Entrapta happily slurped on a small fruit smoothie, complete with a tiny umbrella and straw. She used her other hand to pop a small cupcake shaped like a kitten into her mouth.

“Log 175,” she spoke into her recorder. “It appears that after several simulated scenarios of the portal’s potential, there’s a 99.8% chance that reality as we know it will collapse and get sucked in by the gateway. Best to collect as much as I can. Oh how I envy one who can collect data when getting stuck in a loophole!”

Had Entrapta been in the modern world, she would’ve happily sung along to the band Muse’s song “Unsustainable,” and compared herself with Fu, the mischievous purple time traveling ki from the Dragon Ball Super show. He would bend reality and bring people together to fight in the name of science and entertainment. Oh, and getting to meet and debate with Bill Nye the Science Guy would’ve been interesting as well.

Entrapta shook her head and laughed. “Back to the task, shall we?”

Entrapta was lost in the working moment, fixing up another bot and trying to come up with an alternate safer portal machine to make. She heard footsteps from behind her and turned around. Hordak stood in the shadows, glaring down at her with angry red eyes.

Entrapta, however, was unfazed. “Oh, hi, there Hordak!” she said. “I remember trying to tell you that opening the portal would be very dangerous and cause everything to be sucked in and blown up. So now here I am, coming up with an alternative interdimensional gateway that could be opened with other types of First’s Ones…”

She was interrupted with a growl from the Horde leader, his sharp teeth bared.

“You would dare let the princesses in, behind my back?”

Entrapta stared back in confusion.

“What? I don’t know what you’re talking about, Hordak.”

“Don’t play the fool. I should’ve realized that trusting a princess could only spell trouble for the Horde.”

“I’m sure they probably let themselves in. It’s not my fault that I left Adora alone for a bit…I was just typing in potential scenarios on the screen to see what would happen if the portal were opened.”

“What’s done is done,” he sneered. He turned away from her. “And here I thought, we would be compatible…associates.”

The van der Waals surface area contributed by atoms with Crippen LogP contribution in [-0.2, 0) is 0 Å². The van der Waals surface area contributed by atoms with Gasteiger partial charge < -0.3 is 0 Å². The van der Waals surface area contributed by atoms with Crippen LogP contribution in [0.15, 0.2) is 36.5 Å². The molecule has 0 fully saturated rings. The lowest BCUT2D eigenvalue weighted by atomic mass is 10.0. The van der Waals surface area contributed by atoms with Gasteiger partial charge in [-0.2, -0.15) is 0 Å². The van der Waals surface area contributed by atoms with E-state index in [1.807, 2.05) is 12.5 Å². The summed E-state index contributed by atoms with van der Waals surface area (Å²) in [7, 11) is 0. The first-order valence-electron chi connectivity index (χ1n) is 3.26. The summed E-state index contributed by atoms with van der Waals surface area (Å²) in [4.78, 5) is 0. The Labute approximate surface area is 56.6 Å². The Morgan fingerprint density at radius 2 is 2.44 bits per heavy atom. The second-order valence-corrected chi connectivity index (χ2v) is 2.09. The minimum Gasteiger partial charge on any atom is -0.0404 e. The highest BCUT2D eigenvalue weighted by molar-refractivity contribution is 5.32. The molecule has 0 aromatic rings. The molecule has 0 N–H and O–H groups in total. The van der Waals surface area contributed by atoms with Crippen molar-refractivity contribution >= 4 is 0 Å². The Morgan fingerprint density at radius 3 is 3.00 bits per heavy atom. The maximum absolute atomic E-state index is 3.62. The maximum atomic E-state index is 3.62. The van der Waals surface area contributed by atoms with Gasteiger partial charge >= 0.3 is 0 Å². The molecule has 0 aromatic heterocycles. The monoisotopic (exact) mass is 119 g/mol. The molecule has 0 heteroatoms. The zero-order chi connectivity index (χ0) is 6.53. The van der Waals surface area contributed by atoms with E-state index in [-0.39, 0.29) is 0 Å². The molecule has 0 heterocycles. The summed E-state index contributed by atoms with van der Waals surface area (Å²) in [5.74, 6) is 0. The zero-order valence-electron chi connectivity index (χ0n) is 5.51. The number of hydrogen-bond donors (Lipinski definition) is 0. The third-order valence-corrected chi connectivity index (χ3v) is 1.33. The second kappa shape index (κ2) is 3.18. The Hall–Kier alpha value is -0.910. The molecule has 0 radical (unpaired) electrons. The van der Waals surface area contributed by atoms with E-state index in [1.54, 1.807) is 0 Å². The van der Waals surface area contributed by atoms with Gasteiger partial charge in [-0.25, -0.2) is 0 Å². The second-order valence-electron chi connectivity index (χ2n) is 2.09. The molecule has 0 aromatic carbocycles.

“Well, we are still lab partners, right?” Entrapta pressed. “There’s no need to get upset over some minor setbacks.”

“This setback was not minor! I heard what Catra said, ‘did you really think she was on our side? Oh, you can’t trust anyone, especially a princess. They’ll just use you to get what they want.’”

Entrapta gasped. “She… said that to you? But that’s not true. I’d never…”

“I have no time to deal with your lies,” Hordak spat, cutting her off. “You have betrayed me and you betrayed the Horde. Your actions will have grave consequences.”

“But…but…surely you’d understand the dangers of the portal…and our love of technological advancement.”

“Maybe I should’ve killed you myself,” Hordak muttered, almost to himself. “Or banished you to Beast Island, along with the others who foolishly questioned my authority.”

“I’m telling the truth, I swear,” Entrapta protested. “I never let them in.”

Tears erupted from Entrapta’s eyes, even though she didn’t consider herself emotional that often. “Who will help modify your suits of armor and keep you company? Who will encourage you to keep going and pursue your goals? When will you realize…that being different is never a bad thing…”

“I don’t need your help nor your guidance!” Hordak bellowed. “I will get my revenge on Horde Prime and conquer Etheria on my own. And no more princesses will get in my way!”

Hordak yelled in rage and smacked her hard across the face. She fell down to the floor, quickly picking herself up with her lavender pensile hair.


Entrapta sprinted out of the room, as fast as her legs could carry her. Not too far behind, Emily, the round bot, hurried after her on four metal legs. She ran down the metal walled corridor, wiping tears from her eyes. From up above, she could hear Hordak’s voice.

“We are not friends, anymore…never were to begin with…”

In the back of her mind, she knew it was Hordak’s imp, using his voice to intimidate her. But she was too heartbroken to care.

“You wouldn’t, and yet you did let them out. You’re useless to me now. Useless…”

The word “useless” echoed off the walls as the blue imp flew around her, cackling as he went.

Entrapta swiped at the pest with her hair, but the imp dodged her extra limbs. She ran and came across the same screens she had typed in earlier. The screens glared red and a skull with crossbones stared back at her. A low rumbling sound came from the other room, and the hairs stood up on Entrapta’s arms and neck.

She could sense the portal opening up. Sprinting into the other room, she saw a figure pull down a lever. The figure turned around, revealing Catra, staring at Entrapta with an evil smirk.

Entrapta had been too late.

“What have you done?!” she cried. “Reality will collapse as we know it.”

“I only did what I had to do,” Catra replied.

Entrapta looked around at the collapsing room and the expanding cracks spreading through the floor and the ceiling.

“I have to get out of here,” she thought.

In the blink of an eye, Catra rushed behind her and stabbed her hard in the back with the stun weapon. Painful shocks of electricity flooded her body. She yelped in pain until her world went dark.

Entrapta slowly opened her eyes, panting for breath. Looking around, she appeared to be in a plain metal cell, nothing much save for a hard bunk bed and a hole that served as a toilet. A loud roar from outside jolted her completely awake.

“What…what was that?”